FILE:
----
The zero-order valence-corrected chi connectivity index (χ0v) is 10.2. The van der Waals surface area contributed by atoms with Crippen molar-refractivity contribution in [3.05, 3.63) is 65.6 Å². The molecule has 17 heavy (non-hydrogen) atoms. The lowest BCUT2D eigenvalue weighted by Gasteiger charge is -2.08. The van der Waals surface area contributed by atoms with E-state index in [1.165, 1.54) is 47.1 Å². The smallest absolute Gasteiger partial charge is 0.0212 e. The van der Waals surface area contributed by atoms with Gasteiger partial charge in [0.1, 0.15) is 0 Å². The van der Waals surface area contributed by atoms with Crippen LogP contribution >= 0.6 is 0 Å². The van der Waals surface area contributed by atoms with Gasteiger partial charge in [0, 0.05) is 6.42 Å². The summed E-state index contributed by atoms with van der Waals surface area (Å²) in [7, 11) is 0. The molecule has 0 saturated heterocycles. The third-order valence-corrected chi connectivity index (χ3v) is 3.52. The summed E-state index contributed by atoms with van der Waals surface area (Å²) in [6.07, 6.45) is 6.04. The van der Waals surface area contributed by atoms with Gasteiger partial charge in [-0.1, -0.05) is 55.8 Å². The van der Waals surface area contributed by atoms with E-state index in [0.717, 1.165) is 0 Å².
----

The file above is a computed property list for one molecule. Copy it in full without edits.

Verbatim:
The zero-order valence-corrected chi connectivity index (χ0v) is 10.2. The van der Waals surface area contributed by atoms with Crippen molar-refractivity contribution in [3.05, 3.63) is 65.6 Å². The molecule has 17 heavy (non-hydrogen) atoms. The lowest BCUT2D eigenvalue weighted by Gasteiger charge is -2.08. The van der Waals surface area contributed by atoms with E-state index in [1.165, 1.54) is 47.1 Å². The smallest absolute Gasteiger partial charge is 0.0212 e. The van der Waals surface area contributed by atoms with Gasteiger partial charge in [0.1, 0.15) is 0 Å². The van der Waals surface area contributed by atoms with Crippen LogP contribution >= 0.6 is 0 Å². The van der Waals surface area contributed by atoms with Gasteiger partial charge in [0, 0.05) is 6.42 Å². The summed E-state index contributed by atoms with van der Waals surface area (Å²) in [7, 11) is 0. The molecule has 0 saturated heterocycles. The third-order valence-corrected chi connectivity index (χ3v) is 3.52. The summed E-state index contributed by atoms with van der Waals surface area (Å²) in [6.07, 6.45) is 6.04. The van der Waals surface area contributed by atoms with Gasteiger partial charge in [-0.1, -0.05) is 55.8 Å². The van der Waals surface area contributed by atoms with E-state index in [0.717, 1.165) is 0 Å².